From scorpion to immunotherapy: Team repurposes nature's toxin for CAR T
City of Hope scientists have developed and tested the first chimeric antigen receptor (CAR) T cell therapy using chlorotoxin (CLTX), a component of scorpion venom, to direct T cells to target brain tumor cells, according to a preclinical study published today in Science Translational Medicine. The institution has also opened the first in-human clinical trial to use the therapy.
CARs commonly incorporate a monoclonal antibody sequence in their targeting domain, enabling CAR T cells to recognize antigens and kill tumor cells. In contrast, the CLTX-CAR uses a 36-amino acid peptide sequence first isolated from death stalker scorpion venom and now engineered to serve as the CAR recognition domain.
Glioblastoma (GBM), the most common type of brain tumor, is also among the most deadly of human cancers, according to the American Cancer Society. It is particularly difficult to treat because the tumors are disseminated throughout the brain. Efforts to develop immunotherapies, including CAR T cells, for GBM must also contend with a high degree of heterogeneity within these tumors.
For the study, City of Hope researchers used tumor cells in resection samples from a cohort of patients with GBM to compare CLTX binding with expression of antigens currently under investigation as CAR T cell targets, including IL13Rα2, HER2 and EGFR. They found that CLTX bound to a greater proportion of patient tumors, and cells within these tumors.
CLTX binding included the GBM stem-like cells thought to seed tumor recurrence. Consistent with these observations, CLTX-CAR T cells recognized and killed broad populations of GBM cells while ignoring nontumor cells in the brain and other organs. The study team demonstrated that CLTX-directed CAR T cells are highly effective at selectively killing human GBM cells in cell-based assays and in animal models without off-tumor targeting and toxicity.
"Our chlorotoxin-incorporating CAR expands the populations of solid tumors potentially targeted by CAR T cell therapy, which is particularly needed for patients with cancers that are difficult to treat such as glioblastoma," said Christine Brown, Ph.D., City of Hope's Heritage Provider Network Professor in Immunotherapy and deputy director of T Cell Therapeutics Research Laboratory. "This is a completely new targeting strategy for CAR T therapy with CARs incorporating a recognition structure different from other CARs."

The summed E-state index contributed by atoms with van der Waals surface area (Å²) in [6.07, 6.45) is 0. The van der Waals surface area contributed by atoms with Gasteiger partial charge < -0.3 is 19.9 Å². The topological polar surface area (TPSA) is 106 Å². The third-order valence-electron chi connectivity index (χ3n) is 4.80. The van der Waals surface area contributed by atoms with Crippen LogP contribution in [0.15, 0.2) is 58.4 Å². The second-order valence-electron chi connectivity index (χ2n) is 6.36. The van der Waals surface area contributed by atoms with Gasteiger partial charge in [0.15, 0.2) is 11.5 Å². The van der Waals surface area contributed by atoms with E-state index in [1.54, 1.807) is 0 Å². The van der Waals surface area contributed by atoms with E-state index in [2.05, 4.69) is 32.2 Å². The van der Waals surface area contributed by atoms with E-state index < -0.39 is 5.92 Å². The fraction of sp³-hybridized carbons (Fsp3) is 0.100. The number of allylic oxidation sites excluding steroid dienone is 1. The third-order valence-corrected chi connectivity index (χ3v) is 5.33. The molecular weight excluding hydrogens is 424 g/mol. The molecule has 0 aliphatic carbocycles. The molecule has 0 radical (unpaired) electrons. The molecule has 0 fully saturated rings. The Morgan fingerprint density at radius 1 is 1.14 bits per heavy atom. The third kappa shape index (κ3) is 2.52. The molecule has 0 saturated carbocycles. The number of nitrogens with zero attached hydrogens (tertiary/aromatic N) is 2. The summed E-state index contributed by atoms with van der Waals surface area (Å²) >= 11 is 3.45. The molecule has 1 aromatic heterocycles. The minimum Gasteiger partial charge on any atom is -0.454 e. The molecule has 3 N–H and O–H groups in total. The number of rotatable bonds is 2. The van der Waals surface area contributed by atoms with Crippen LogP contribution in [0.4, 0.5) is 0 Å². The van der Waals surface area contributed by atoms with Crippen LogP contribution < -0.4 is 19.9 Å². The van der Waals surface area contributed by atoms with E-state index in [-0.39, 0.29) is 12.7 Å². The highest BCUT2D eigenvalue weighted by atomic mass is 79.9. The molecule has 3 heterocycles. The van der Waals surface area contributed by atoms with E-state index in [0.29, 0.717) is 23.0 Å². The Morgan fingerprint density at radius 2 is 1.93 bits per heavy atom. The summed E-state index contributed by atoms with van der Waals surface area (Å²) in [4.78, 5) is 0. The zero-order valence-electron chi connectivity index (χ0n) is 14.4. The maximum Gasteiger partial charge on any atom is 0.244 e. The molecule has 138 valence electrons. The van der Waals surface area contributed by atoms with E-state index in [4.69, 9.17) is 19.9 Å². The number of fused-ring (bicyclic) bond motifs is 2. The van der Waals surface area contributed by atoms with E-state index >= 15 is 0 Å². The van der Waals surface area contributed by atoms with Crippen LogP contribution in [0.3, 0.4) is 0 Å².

Michael Barish, Ph.D., City of Hope professor and chair of the Department of Developmental and Stem Cell Biology, initiated the development of a CAR using chlorotoxin to target GBM cells. The peptide has been used as an imaging agent to guide GBM resection surgery, and to carry radioisotopes and other therapeutics to GBM tumors.
"Much like a scorpion uses toxin components of its venom to target and kill its prey, we're using chlorotoxin to direct the T cells to target the tumor cells with the added advantage that the CLTX-CAR T cells are mobile and actively surveilling the brain looking for appropriate targets," Barish said. "We are not actually injecting a toxin, but exploiting CLTX's binding properties in the design of the CAR. The idea was to develop a CAR that would target T cells to a wider variety of GBM tumor cells than the other antibody-based CARs."
"The notion is that the higher the proportion of tumor cells that one can kill at the beginning of treatment, the greater the probability of slowing down or stopping GBM growth and recurrence," Barish added.
Dongrui Wang, a doctoral candidate in City of Hope's Irell & Manella Graduate School of Biological Sciences, was the lead scientist to establish and optimize the CLTX-CAR T cell platform and to determine that cell surface protein matrix metalloprotease 2 is required for CLTX-CAR T cell activation. He added that "while people might think the chlorotoxin is what kills the GBM cells, what actually eradicates them is the tumor-specific binding and activation of the CAR T cells."
Based on the promising findings of this study, the study team intends to bring this therapy to patients diagnosed with GBM with the hope of improving outcomes against this thus far intractable cancer. With recently granted Food and Drug Administration approval to proceed, the first-in-human clinical trial using the CLTX-CAR T cells is now screening potential patients.
This work was supported by the Ben & Catherine Ivy Foundation of Scottsdale, Arizona, and the clinical trial will be supported by The Marcus Foundation of Atlanta.